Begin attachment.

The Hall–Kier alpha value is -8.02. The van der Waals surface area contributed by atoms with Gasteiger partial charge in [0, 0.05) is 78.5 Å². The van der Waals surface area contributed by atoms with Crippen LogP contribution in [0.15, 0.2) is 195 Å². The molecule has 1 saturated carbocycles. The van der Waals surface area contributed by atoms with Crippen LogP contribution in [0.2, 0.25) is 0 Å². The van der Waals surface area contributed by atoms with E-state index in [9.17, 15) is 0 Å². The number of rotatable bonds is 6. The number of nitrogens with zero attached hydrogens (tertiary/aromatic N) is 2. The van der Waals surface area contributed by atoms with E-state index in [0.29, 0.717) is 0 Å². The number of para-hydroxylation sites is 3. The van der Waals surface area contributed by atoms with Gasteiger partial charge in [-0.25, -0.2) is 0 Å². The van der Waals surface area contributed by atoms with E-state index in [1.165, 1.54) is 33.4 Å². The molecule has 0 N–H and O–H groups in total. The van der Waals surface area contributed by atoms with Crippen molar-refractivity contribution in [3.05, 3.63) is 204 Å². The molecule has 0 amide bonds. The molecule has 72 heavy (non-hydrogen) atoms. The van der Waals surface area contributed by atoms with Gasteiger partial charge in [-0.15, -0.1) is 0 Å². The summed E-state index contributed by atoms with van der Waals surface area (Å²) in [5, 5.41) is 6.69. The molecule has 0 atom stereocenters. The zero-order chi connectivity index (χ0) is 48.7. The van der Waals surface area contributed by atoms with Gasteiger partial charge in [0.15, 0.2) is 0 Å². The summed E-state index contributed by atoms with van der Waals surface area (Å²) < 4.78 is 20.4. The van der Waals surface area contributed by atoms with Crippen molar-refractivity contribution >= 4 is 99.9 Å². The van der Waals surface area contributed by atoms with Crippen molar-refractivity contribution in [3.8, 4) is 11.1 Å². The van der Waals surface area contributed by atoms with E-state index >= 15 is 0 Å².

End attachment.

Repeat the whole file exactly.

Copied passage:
The Hall–Kier alpha value is -8.02. The van der Waals surface area contributed by atoms with Gasteiger partial charge in [0, 0.05) is 78.5 Å². The van der Waals surface area contributed by atoms with Crippen LogP contribution in [0.15, 0.2) is 195 Å². The molecule has 1 saturated carbocycles. The van der Waals surface area contributed by atoms with Crippen LogP contribution in [0.2, 0.25) is 0 Å². The van der Waals surface area contributed by atoms with E-state index in [9.17, 15) is 0 Å². The number of rotatable bonds is 6. The number of nitrogens with zero attached hydrogens (tertiary/aromatic N) is 2. The van der Waals surface area contributed by atoms with E-state index in [0.29, 0.717) is 0 Å². The number of para-hydroxylation sites is 3. The van der Waals surface area contributed by atoms with Gasteiger partial charge in [-0.25, -0.2) is 0 Å². The van der Waals surface area contributed by atoms with E-state index in [1.165, 1.54) is 33.4 Å². The molecule has 0 N–H and O–H groups in total. The van der Waals surface area contributed by atoms with Crippen molar-refractivity contribution in [3.05, 3.63) is 204 Å². The molecule has 0 amide bonds. The molecule has 72 heavy (non-hydrogen) atoms. The van der Waals surface area contributed by atoms with Gasteiger partial charge in [-0.15, -0.1) is 0 Å². The summed E-state index contributed by atoms with van der Waals surface area (Å²) in [5, 5.41) is 6.69. The molecule has 0 atom stereocenters. The zero-order chi connectivity index (χ0) is 48.7. The van der Waals surface area contributed by atoms with Gasteiger partial charge in [0.15, 0.2) is 0 Å². The summed E-state index contributed by atoms with van der Waals surface area (Å²) < 4.78 is 20.4. The van der Waals surface area contributed by atoms with Crippen molar-refractivity contribution >= 4 is 99.9 Å². The van der Waals surface area contributed by atoms with Crippen molar-refractivity contribution in [3.8, 4) is 11.1 Å². The van der Waals surface area contributed by atoms with E-state index >= 15 is 0 Å².